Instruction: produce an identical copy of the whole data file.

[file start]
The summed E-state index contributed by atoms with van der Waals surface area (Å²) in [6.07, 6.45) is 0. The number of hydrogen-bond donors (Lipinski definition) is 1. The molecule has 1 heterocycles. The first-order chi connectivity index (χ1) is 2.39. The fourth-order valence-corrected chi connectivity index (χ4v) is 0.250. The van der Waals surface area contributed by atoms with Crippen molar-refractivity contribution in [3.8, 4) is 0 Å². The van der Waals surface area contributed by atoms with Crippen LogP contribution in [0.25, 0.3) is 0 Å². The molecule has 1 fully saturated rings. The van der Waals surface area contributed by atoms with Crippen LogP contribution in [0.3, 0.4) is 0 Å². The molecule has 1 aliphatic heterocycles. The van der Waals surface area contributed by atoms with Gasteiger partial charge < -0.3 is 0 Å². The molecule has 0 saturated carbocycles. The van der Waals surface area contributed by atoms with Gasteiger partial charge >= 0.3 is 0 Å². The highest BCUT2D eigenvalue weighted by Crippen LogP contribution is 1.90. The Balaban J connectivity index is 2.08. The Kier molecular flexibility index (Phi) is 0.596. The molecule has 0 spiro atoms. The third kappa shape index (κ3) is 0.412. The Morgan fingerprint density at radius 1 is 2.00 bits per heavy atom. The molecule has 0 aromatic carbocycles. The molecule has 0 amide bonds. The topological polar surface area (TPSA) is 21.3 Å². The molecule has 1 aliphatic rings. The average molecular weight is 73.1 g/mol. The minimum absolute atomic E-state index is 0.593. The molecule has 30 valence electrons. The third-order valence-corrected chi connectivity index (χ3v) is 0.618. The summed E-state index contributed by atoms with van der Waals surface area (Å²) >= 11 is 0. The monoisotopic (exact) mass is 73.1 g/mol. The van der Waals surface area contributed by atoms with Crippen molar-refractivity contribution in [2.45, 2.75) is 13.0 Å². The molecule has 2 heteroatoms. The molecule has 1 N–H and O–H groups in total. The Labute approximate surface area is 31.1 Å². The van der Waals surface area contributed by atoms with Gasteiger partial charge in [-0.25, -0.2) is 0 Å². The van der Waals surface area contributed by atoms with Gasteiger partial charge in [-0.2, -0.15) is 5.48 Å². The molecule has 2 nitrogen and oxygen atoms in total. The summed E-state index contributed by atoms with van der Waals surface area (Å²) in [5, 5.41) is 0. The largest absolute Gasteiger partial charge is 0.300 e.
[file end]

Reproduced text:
The summed E-state index contributed by atoms with van der Waals surface area (Å²) in [6.07, 6.45) is 0. The number of hydrogen-bond donors (Lipinski definition) is 1. The molecule has 1 heterocycles. The first-order chi connectivity index (χ1) is 2.39. The fourth-order valence-corrected chi connectivity index (χ4v) is 0.250. The van der Waals surface area contributed by atoms with Crippen molar-refractivity contribution in [3.8, 4) is 0 Å². The van der Waals surface area contributed by atoms with Crippen LogP contribution in [0.25, 0.3) is 0 Å². The molecule has 1 fully saturated rings. The van der Waals surface area contributed by atoms with Crippen LogP contribution in [0.3, 0.4) is 0 Å². The molecule has 1 aliphatic heterocycles. The van der Waals surface area contributed by atoms with Gasteiger partial charge < -0.3 is 0 Å². The molecule has 0 saturated carbocycles. The van der Waals surface area contributed by atoms with Gasteiger partial charge >= 0.3 is 0 Å². The highest BCUT2D eigenvalue weighted by Crippen LogP contribution is 1.90. The Balaban J connectivity index is 2.08. The Kier molecular flexibility index (Phi) is 0.596. The molecule has 0 spiro atoms. The third kappa shape index (κ3) is 0.412. The Morgan fingerprint density at radius 1 is 2.00 bits per heavy atom. The molecule has 0 aromatic carbocycles. The molecule has 0 amide bonds. The topological polar surface area (TPSA) is 21.3 Å². The molecule has 1 aliphatic rings. The average molecular weight is 73.1 g/mol. The minimum absolute atomic E-state index is 0.593. The molecule has 30 valence electrons. The third-order valence-corrected chi connectivity index (χ3v) is 0.618. The summed E-state index contributed by atoms with van der Waals surface area (Å²) >= 11 is 0. The monoisotopic (exact) mass is 73.1 g/mol. The van der Waals surface area contributed by atoms with Crippen molar-refractivity contribution in [2.45, 2.75) is 13.0 Å². The molecule has 2 heteroatoms. The molecule has 1 N–H and O–H groups in total. The Labute approximate surface area is 31.1 Å². The van der Waals surface area contributed by atoms with Gasteiger partial charge in [-0.25, -0.2) is 0 Å². The van der Waals surface area contributed by atoms with Gasteiger partial charge in [-0.2, -0.15) is 5.48 Å². The molecule has 2 nitrogen and oxygen atoms in total. The summed E-state index contributed by atoms with van der Waals surface area (Å²) in [5, 5.41) is 0. The largest absolute Gasteiger partial charge is 0.300 e.